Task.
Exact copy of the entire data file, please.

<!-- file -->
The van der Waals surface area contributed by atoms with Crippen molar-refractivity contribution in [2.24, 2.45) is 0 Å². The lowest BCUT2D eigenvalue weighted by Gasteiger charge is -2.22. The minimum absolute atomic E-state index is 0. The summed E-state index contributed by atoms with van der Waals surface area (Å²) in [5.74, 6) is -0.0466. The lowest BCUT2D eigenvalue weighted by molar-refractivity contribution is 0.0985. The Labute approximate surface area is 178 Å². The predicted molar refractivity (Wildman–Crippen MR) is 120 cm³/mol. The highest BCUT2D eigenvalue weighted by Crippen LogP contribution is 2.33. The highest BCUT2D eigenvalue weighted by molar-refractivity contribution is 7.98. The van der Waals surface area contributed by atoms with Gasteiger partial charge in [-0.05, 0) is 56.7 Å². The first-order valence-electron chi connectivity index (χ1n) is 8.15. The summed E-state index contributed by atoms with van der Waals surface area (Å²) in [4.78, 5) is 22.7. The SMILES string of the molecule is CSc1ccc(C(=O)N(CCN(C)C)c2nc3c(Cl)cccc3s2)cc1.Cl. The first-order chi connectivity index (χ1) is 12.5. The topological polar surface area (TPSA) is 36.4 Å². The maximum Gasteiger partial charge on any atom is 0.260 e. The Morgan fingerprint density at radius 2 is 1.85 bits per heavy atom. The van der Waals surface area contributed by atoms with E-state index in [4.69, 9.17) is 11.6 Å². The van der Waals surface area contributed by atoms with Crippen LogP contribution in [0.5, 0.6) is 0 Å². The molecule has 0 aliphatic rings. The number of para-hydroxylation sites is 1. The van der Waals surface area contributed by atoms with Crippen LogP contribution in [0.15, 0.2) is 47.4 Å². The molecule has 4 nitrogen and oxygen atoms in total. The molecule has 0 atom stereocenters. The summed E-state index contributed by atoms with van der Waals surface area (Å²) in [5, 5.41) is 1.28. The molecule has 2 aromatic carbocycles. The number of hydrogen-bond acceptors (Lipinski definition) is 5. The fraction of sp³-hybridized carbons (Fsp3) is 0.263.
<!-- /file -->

The van der Waals surface area contributed by atoms with Crippen molar-refractivity contribution in [2.24, 2.45) is 0 Å². The lowest BCUT2D eigenvalue weighted by Gasteiger charge is -2.22. The minimum absolute atomic E-state index is 0. The summed E-state index contributed by atoms with van der Waals surface area (Å²) in [5.74, 6) is -0.0466. The lowest BCUT2D eigenvalue weighted by molar-refractivity contribution is 0.0985. The Labute approximate surface area is 178 Å². The predicted molar refractivity (Wildman–Crippen MR) is 120 cm³/mol. The highest BCUT2D eigenvalue weighted by Crippen LogP contribution is 2.33. The highest BCUT2D eigenvalue weighted by molar-refractivity contribution is 7.98. The van der Waals surface area contributed by atoms with Gasteiger partial charge in [-0.05, 0) is 56.7 Å². The first-order valence-electron chi connectivity index (χ1n) is 8.15. The summed E-state index contributed by atoms with van der Waals surface area (Å²) in [4.78, 5) is 22.7. The SMILES string of the molecule is CSc1ccc(C(=O)N(CCN(C)C)c2nc3c(Cl)cccc3s2)cc1.Cl. The first-order chi connectivity index (χ1) is 12.5. The topological polar surface area (TPSA) is 36.4 Å². The maximum Gasteiger partial charge on any atom is 0.260 e. The Morgan fingerprint density at radius 2 is 1.85 bits per heavy atom. The van der Waals surface area contributed by atoms with E-state index in [4.69, 9.17) is 11.6 Å². The van der Waals surface area contributed by atoms with Crippen LogP contribution in [0.5, 0.6) is 0 Å². The molecule has 0 aliphatic rings. The number of para-hydroxylation sites is 1. The van der Waals surface area contributed by atoms with Crippen LogP contribution in [0.15, 0.2) is 47.4 Å². The molecule has 4 nitrogen and oxygen atoms in total. The molecule has 0 atom stereocenters. The summed E-state index contributed by atoms with van der Waals surface area (Å²) in [5, 5.41) is 1.28. The molecule has 2 aromatic carbocycles. The number of hydrogen-bond acceptors (Lipinski definition) is 5. The fraction of sp³-hybridized carbons (Fsp3) is 0.263.